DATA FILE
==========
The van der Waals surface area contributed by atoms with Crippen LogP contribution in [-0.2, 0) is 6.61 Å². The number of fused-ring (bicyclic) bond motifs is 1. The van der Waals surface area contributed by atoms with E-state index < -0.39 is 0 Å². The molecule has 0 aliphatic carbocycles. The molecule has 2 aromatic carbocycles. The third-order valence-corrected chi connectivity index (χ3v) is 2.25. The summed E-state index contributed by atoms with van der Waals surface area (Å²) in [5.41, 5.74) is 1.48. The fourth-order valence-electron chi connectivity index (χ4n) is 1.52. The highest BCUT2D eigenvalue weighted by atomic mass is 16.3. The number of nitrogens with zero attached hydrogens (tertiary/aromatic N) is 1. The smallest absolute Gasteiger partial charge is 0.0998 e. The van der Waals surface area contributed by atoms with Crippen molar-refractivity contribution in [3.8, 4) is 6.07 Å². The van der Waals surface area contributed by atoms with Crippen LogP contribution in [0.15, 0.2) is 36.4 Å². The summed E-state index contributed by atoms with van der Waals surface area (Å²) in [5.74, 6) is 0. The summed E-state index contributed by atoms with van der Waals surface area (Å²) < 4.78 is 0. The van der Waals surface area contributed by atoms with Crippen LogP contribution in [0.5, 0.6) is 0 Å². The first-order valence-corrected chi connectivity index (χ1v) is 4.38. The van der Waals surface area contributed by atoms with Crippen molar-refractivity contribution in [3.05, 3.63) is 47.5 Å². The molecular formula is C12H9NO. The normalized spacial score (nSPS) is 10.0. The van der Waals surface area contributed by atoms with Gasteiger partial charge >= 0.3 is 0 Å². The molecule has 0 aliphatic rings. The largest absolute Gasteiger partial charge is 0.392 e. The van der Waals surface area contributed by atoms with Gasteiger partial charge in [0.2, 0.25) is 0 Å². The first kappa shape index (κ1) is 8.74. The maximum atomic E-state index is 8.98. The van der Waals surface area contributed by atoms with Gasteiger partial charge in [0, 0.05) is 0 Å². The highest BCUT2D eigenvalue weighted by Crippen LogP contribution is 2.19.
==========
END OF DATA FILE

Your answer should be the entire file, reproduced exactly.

The van der Waals surface area contributed by atoms with Crippen LogP contribution in [-0.2, 0) is 6.61 Å². The number of fused-ring (bicyclic) bond motifs is 1. The van der Waals surface area contributed by atoms with E-state index < -0.39 is 0 Å². The molecule has 0 aliphatic carbocycles. The molecule has 2 aromatic carbocycles. The third-order valence-corrected chi connectivity index (χ3v) is 2.25. The summed E-state index contributed by atoms with van der Waals surface area (Å²) in [5.41, 5.74) is 1.48. The fourth-order valence-electron chi connectivity index (χ4n) is 1.52. The highest BCUT2D eigenvalue weighted by atomic mass is 16.3. The number of nitrogens with zero attached hydrogens (tertiary/aromatic N) is 1. The smallest absolute Gasteiger partial charge is 0.0998 e. The van der Waals surface area contributed by atoms with Crippen molar-refractivity contribution in [3.8, 4) is 6.07 Å². The van der Waals surface area contributed by atoms with Crippen LogP contribution in [0.15, 0.2) is 36.4 Å². The summed E-state index contributed by atoms with van der Waals surface area (Å²) in [5.74, 6) is 0. The summed E-state index contributed by atoms with van der Waals surface area (Å²) < 4.78 is 0. The van der Waals surface area contributed by atoms with Crippen LogP contribution in [0.5, 0.6) is 0 Å². The first-order valence-corrected chi connectivity index (χ1v) is 4.38. The van der Waals surface area contributed by atoms with Crippen molar-refractivity contribution in [3.05, 3.63) is 47.5 Å². The molecular formula is C12H9NO. The normalized spacial score (nSPS) is 10.0. The van der Waals surface area contributed by atoms with Gasteiger partial charge >= 0.3 is 0 Å². The molecule has 0 aliphatic rings. The largest absolute Gasteiger partial charge is 0.392 e. The van der Waals surface area contributed by atoms with Gasteiger partial charge in [0.2, 0.25) is 0 Å². The first kappa shape index (κ1) is 8.74. The maximum atomic E-state index is 8.98. The van der Waals surface area contributed by atoms with Gasteiger partial charge in [0, 0.05) is 0 Å². The highest BCUT2D eigenvalue weighted by Crippen LogP contribution is 2.19.